Andy amidst Catskill Mountain foliage. Photo: Roseann Marulli
Big tent. Friendly critters. Funny emcee. Yummy food. Cool music. No, it wasn’t the circus, it was the Woodstock Farm Animal Sanctuary‘s annual ThanksLiving.
Over 250 people came for this sold out event Sunday to visit with rescued farm animals and enjoy a fabulous sit-down all-vegan meal. ThanksLiving rather than Thanksgiving is a celebration of turkeys and other farmed animals during a season traditionally centered on meals of dead animals. This is the third year I have volunteered for this event, and here’s my “take” on it:
The weather report promised a 100 percent chance of precipitation, but we were lucky. The cold schvitz of the morning gave way to light banks of clouds by the afternoon. The sanctuary is nestled between two Catskill mountains, which were resplendent in fall foliage. A giant heated tent was set up in the goat pasture, with elegant light fixtures, dozens of white-clothed tables, and a stage.
First, of course, let’s visit with the animals. The welcoming committee of turkey boys greeted visitors, looking regal with their fans of white tail feathers. Folks marveled at their fuchsia (now pink, now blue!) snoods and wattles, while the curious boys ogled back, moving up close to check us out.
Turkey welcoming committee. Photo: Roseann Marulli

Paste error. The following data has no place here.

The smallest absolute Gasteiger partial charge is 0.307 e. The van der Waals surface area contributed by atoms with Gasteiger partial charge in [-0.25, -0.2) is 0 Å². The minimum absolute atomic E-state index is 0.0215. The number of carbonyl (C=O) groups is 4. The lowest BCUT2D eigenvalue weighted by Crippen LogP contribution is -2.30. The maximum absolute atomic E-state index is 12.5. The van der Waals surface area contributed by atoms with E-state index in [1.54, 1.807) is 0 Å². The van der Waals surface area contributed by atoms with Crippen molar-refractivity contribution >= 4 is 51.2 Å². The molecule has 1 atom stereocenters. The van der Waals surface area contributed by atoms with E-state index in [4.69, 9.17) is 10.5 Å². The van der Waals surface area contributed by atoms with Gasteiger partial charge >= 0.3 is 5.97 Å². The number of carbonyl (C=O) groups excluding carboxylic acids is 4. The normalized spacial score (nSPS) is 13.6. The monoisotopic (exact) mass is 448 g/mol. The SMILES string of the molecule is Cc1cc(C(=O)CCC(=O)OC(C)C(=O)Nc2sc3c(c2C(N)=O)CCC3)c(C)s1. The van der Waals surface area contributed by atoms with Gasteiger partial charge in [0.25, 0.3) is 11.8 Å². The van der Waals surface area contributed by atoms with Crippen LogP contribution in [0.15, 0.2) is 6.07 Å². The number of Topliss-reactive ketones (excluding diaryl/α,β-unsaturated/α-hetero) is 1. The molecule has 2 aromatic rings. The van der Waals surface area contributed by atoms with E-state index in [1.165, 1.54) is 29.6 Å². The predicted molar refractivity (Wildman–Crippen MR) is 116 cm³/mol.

I touched base with familiar friends—Sophie the black and white pig, who grunted in greeting and sleepily pulled herself up from a nap when she heard my voice; Dylan, a former veal calf now van-size steer, offered me his snout for rubs; and Anne the cute-as-a-button Boer goat and young escape artist. Albie, the three-legged goat bopped around on his new fake leg as Louise the beautiful ewe hung out with her sheep posse, eyeing visitors from a distance.
Sophie takes a mud bath (2008). Photo: Cat Clyne
There was the spanking-new duck pond to admire and its new residents to meet: Teddi and Quincy. Teddi provided a lively commentary as he proudly showed me his new digs (occasionally nipping my jeans to accentuate a point), while Quincy gracefully bathed in the man-made pond, complete with a waterfall cascading down rocks.
There was a coop full of new black and white chickens to meet. They were recently rescued from a live-kill market in New York City. 110 chickens in all were brought to the farm, many sickly and injured. This is a reality most New Yorkers are unaware of: there are roughly 100 markets around the city where people can buy meat from animals freshly killed on the premises. Some animals escape and many are confiscated by authorities due to neglect and cruelty; these city critters end up at our local sanctuaries (one more reason why New Yorkers should support their work!).
A high point for me was meeting Ciyalana the 11 year-old African Spurred tortoise (they can live up to 80 years!). He’s got little buck teeth and a sweet ‘smile’. A few years ago, some kids tried to bash in his shell with a brick, so he has an alarming gash in his armor. But that doesn’t stop him from liking humans. We spent a little time checking each other out. Here’s a crazy-cute video of him eating dinosaur kale!!!
Ciyalana – tank with legs. Photo: Cat Clyne
I wouldn’t be a vegan if I didn’t talk about the food, right? I worked in the kitchen throughout the event, so I had an up-close perspective.